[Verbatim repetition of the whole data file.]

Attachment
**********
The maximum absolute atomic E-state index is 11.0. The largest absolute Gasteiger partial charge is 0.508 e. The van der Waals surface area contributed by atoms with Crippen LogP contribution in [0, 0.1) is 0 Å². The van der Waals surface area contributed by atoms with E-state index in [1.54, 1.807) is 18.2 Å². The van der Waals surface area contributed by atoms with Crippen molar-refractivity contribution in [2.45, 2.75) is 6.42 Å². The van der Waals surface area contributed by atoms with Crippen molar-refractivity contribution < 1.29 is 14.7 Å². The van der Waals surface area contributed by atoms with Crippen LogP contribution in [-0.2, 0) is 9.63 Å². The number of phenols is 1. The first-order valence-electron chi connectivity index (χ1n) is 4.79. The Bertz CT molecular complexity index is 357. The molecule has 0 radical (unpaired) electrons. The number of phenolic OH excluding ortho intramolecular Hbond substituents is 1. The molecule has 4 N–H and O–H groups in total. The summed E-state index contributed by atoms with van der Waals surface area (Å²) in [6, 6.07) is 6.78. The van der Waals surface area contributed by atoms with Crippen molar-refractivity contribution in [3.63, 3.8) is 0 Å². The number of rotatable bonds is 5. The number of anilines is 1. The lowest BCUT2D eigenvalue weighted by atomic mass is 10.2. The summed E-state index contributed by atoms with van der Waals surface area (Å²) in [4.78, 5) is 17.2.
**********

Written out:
The maximum absolute atomic E-state index is 11.0. The largest absolute Gasteiger partial charge is 0.508 e. The van der Waals surface area contributed by atoms with Crippen LogP contribution in [0, 0.1) is 0 Å². The van der Waals surface area contributed by atoms with E-state index in [1.54, 1.807) is 18.2 Å². The van der Waals surface area contributed by atoms with Crippen molar-refractivity contribution in [2.45, 2.75) is 6.42 Å². The van der Waals surface area contributed by atoms with Crippen molar-refractivity contribution < 1.29 is 14.7 Å². The van der Waals surface area contributed by atoms with Crippen LogP contribution in [-0.2, 0) is 9.63 Å². The number of phenols is 1. The first-order valence-electron chi connectivity index (χ1n) is 4.79. The Bertz CT molecular complexity index is 357. The molecule has 0 radical (unpaired) electrons. The number of phenolic OH excluding ortho intramolecular Hbond substituents is 1. The molecule has 4 N–H and O–H groups in total. The summed E-state index contributed by atoms with van der Waals surface area (Å²) in [6, 6.07) is 6.78. The van der Waals surface area contributed by atoms with Crippen molar-refractivity contribution in [3.63, 3.8) is 0 Å². The number of rotatable bonds is 5. The number of anilines is 1. The lowest BCUT2D eigenvalue weighted by atomic mass is 10.2. The summed E-state index contributed by atoms with van der Waals surface area (Å²) in [4.78, 5) is 17.2.